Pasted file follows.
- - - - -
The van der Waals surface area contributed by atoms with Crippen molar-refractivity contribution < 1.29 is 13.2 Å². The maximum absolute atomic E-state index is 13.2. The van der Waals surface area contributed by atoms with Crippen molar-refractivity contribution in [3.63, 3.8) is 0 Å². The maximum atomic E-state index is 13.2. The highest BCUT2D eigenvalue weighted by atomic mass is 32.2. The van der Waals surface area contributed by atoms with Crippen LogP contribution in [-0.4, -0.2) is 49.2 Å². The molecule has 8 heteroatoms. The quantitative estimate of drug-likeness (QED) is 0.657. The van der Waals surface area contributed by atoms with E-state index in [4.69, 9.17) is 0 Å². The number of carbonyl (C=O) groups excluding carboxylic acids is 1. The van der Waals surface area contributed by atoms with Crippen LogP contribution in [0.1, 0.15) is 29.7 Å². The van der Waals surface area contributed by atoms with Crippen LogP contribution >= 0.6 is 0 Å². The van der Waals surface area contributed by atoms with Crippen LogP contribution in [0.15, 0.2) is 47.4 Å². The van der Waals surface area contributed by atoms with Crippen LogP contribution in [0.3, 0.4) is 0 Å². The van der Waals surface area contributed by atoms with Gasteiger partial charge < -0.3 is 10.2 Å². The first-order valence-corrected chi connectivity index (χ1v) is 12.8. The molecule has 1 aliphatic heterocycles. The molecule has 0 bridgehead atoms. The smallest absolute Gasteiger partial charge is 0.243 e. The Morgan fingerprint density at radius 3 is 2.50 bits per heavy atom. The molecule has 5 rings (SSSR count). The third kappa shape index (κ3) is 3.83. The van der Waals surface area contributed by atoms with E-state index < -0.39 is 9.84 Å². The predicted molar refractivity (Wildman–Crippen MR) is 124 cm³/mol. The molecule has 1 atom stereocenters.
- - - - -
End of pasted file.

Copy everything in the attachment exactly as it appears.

The van der Waals surface area contributed by atoms with Crippen molar-refractivity contribution < 1.29 is 13.2 Å². The maximum absolute atomic E-state index is 13.2. The van der Waals surface area contributed by atoms with Crippen molar-refractivity contribution in [3.63, 3.8) is 0 Å². The maximum atomic E-state index is 13.2. The highest BCUT2D eigenvalue weighted by atomic mass is 32.2. The van der Waals surface area contributed by atoms with Crippen LogP contribution in [-0.4, -0.2) is 49.2 Å². The molecule has 8 heteroatoms. The quantitative estimate of drug-likeness (QED) is 0.657. The van der Waals surface area contributed by atoms with E-state index in [4.69, 9.17) is 0 Å². The number of carbonyl (C=O) groups excluding carboxylic acids is 1. The van der Waals surface area contributed by atoms with Crippen LogP contribution in [0.1, 0.15) is 29.7 Å². The van der Waals surface area contributed by atoms with Crippen LogP contribution >= 0.6 is 0 Å². The van der Waals surface area contributed by atoms with Crippen LogP contribution in [0.15, 0.2) is 47.4 Å². The van der Waals surface area contributed by atoms with Crippen LogP contribution in [0.3, 0.4) is 0 Å². The van der Waals surface area contributed by atoms with Gasteiger partial charge < -0.3 is 10.2 Å². The first-order valence-corrected chi connectivity index (χ1v) is 12.8. The molecule has 1 aliphatic heterocycles. The molecule has 0 bridgehead atoms. The smallest absolute Gasteiger partial charge is 0.243 e. The Morgan fingerprint density at radius 3 is 2.50 bits per heavy atom. The molecule has 5 rings (SSSR count). The third kappa shape index (κ3) is 3.83. The van der Waals surface area contributed by atoms with E-state index < -0.39 is 9.84 Å². The predicted molar refractivity (Wildman–Crippen MR) is 124 cm³/mol. The molecule has 1 atom stereocenters.